I’ll agree that it’s kind of dumb to paint all “lit-comics” with the same brush. Comparing Louis Riel to Ghost World to Maus (just to name three books off the top of my head) doesn’t even make sense to me. Focusing on one author, though, and saying “I don’t like Dan Clowes’ work because he’s such an unrelenting pessimist” seems entirely valid to me. Granted, that’s an argument I’ve made personally, after reading a fair amount of his work. He’s sort of a reverse-pollyanna, and I find that attitude just as annoying and short-sighted as I do an unrelentingly positive outlook. This is not to say that Clowes is untalented; I think he’s actually quite brilliant. I just don’t have much use for what he applies that talent to.

But we’re supposed to be suggesting funnybook arguments we don’t wanna hear anymore. So…

I’m really tired of seeing comics fans arguing that the creators of hugely successful multi-million-dollar franchise characters don’t deserve a better cut of the money. Usually, this argument seems to be based in a fear that their favorite funnybook character might be taken away from whatever super hero universe he’s become a cornerstone of, rather than any sort of laissez-faire capitalist belief system, and it just annoys the hell out of me.

Mark: Yeah, that’s fair. Wrong, but fair. ;)

Also, amen on the royalties issue.

I would like to combine the arguments Shaun and Anthony mentioned, which would result in “it’s your fault [x] was canceled because you waited for the trade.” While we’re at it, I would love to see an end to ad hominem characterizations of people who like a given work, character or sub-genre, many of them relating to social skills level or sexual habits and so on. That stuff drives me nuts even when I’m just lukewarm about the work in question, but it sometimes seems to be the primary mode of comics criticism, even from the more “intellectual” proponents of it.

- “Dead characters should stay dead, except for _______ who was awesome and only died because the writer hated them.”

- “I totally understood what happened in this comic, but I think some theoretical new reader would have been confused by it, so obviously it sucks.”

- “Marvel and DC should cut their output down to like ten books each, and they should be like a hundred pages for a dollar but still with the same quality of art and writing. It’d totally be workable if they were on newsprint! Then newsstands would stock them again and then kids and new readers would buy them all the time.”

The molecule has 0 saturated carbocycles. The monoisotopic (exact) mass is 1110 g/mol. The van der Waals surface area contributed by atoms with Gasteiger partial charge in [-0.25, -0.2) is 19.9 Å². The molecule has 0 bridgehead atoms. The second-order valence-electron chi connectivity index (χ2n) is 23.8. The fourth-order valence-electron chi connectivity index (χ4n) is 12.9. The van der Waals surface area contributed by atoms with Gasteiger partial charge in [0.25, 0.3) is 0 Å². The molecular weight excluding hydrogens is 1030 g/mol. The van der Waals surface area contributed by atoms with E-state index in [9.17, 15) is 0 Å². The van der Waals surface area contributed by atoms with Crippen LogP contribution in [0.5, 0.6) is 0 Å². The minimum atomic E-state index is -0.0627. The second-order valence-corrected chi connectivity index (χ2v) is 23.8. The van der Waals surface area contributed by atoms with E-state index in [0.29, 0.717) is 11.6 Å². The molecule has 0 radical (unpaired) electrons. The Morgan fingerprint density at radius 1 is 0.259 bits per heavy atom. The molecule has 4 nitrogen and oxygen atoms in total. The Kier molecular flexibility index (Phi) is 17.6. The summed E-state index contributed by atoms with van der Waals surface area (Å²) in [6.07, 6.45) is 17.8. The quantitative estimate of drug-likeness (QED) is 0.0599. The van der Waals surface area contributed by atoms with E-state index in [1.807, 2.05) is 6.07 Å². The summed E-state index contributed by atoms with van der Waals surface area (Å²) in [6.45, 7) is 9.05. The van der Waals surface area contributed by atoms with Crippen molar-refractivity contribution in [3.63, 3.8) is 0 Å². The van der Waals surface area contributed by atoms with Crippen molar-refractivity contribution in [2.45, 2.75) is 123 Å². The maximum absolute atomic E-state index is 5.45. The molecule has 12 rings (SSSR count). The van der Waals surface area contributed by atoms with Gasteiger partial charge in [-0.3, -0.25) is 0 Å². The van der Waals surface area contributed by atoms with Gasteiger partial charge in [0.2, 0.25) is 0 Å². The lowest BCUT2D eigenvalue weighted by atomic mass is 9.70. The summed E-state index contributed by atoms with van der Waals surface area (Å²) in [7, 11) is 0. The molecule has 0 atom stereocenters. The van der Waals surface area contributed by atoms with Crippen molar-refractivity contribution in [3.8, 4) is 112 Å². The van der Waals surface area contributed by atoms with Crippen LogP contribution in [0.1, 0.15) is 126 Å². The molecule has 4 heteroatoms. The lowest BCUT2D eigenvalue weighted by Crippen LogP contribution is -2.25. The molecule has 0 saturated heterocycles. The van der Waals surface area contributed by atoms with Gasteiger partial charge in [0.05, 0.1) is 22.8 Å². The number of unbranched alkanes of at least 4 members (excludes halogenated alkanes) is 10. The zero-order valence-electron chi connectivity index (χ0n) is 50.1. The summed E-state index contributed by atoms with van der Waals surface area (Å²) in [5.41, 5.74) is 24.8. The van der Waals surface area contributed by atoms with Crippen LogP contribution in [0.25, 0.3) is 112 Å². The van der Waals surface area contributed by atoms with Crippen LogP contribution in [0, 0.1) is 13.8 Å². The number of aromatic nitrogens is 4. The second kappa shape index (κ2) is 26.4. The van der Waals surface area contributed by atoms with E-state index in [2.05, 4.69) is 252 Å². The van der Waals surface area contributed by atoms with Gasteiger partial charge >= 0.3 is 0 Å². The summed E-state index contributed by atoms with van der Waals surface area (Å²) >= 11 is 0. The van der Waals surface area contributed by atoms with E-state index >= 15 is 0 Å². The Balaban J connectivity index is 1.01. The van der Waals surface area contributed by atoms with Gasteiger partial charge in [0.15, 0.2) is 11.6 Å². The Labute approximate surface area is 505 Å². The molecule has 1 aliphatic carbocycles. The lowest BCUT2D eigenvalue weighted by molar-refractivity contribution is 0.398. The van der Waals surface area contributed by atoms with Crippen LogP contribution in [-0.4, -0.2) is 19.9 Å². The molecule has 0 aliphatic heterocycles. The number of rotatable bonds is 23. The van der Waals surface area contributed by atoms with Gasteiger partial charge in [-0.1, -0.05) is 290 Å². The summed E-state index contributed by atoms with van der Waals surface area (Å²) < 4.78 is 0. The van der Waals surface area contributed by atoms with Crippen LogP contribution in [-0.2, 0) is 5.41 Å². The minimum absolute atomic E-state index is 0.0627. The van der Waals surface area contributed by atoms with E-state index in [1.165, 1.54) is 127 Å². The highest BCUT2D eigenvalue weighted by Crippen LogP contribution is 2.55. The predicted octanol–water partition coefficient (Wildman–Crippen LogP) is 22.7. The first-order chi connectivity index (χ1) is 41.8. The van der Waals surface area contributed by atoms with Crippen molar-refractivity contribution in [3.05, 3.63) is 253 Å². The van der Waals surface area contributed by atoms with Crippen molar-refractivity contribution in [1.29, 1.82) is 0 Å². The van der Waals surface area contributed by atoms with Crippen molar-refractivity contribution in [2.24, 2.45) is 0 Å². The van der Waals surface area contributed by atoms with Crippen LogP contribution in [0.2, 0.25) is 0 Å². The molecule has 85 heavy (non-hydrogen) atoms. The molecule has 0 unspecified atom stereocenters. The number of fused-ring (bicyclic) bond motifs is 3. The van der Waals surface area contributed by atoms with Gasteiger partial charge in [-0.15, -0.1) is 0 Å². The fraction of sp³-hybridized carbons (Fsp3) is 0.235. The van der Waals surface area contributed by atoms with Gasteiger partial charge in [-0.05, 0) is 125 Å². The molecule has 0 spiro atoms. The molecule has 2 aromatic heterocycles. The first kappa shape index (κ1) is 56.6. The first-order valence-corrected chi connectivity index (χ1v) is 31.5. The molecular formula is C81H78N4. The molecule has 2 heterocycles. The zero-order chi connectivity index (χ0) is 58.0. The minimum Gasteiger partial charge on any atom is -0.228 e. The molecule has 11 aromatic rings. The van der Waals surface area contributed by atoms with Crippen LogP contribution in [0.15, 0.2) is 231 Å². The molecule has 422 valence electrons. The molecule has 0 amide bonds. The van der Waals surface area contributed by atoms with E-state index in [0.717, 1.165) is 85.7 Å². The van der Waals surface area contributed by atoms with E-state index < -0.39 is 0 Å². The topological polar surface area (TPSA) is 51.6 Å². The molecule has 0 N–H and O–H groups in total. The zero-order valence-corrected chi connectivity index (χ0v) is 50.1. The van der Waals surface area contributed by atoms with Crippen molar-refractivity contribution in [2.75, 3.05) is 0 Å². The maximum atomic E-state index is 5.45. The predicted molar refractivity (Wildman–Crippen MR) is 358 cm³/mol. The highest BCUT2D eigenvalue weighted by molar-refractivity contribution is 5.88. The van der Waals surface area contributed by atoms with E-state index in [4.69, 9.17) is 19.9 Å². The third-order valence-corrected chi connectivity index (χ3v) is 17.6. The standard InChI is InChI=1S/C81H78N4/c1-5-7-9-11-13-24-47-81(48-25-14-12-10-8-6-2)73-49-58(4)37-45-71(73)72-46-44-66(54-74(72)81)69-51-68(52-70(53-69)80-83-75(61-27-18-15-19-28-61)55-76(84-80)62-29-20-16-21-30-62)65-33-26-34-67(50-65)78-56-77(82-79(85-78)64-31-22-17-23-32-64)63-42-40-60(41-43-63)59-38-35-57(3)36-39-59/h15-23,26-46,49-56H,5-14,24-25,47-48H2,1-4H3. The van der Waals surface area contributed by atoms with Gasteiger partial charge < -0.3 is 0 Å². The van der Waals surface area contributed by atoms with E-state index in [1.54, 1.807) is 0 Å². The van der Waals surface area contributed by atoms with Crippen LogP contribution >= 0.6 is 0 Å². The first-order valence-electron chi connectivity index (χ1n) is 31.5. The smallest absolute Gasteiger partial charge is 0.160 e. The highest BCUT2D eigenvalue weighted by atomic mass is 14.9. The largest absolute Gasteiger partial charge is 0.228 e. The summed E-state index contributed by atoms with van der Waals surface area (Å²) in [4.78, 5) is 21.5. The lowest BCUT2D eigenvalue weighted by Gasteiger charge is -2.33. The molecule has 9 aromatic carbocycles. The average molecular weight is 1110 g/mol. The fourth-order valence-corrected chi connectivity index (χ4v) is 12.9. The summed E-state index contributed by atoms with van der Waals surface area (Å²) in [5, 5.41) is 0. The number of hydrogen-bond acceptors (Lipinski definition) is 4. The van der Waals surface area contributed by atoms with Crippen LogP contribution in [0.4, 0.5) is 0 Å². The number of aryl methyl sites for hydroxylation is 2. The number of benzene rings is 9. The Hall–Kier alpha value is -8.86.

- any discussion hinging on the definition of “art”, “literature”, or “journalism”

- “Comics should stop catering to old readers and focus on new ones. Also, this story here superficially resembles one from twenty years ago, so it’s pointless and redundant.”

- “Comics today are so compressed that it only takes like five minutes to read one. But I haven’t finished my comics from last week because I haven’t had time.”

- anything related to Spider-Man’s marriage or lack thereof.

I am so with you on the Barbara Gordon one, JRC.

First, any complaint/argument that dismisses whole categories of comics out of hand is not an argument I have time for. Second, I read a lot of what are probably considered “art comics” and I enjoy them a lot, and I do what I can to talk them up at the local shop, introduce them to friends, go to see the creators at cons, etc. All that said, I understand how people get that idea about this type of comics. Yes, those people are ignoring lots of amazing comics that cover an immense spectrum of tone and emotion. And we could certainly point to loads of superhero comics that are pointlessly depressing, nihilistic, etc. But, this is the copy for Wilson from Drawn & Quarterly’s website:
“Meet Wilson, an opinionated middle-aged loner who loves his dog and quite possibly no one else. In an ongoing quest to find human connection, he badgers friend and stranger alike into a series of one-sided conversations, punctuating his own lofty discursions with a brutally honest, self-negating sense of humor. After his father dies, Wilson, now irrevocably alone, sets out to find his ex-wife with the hope of rekindling their long-dead relationship, and discovers he has a teenage daughter, born after the marriage ended and given up for adoption. Wilson eventually forces all three to reconnect as a family – a doomed mission that will surely, inevitably backfire.”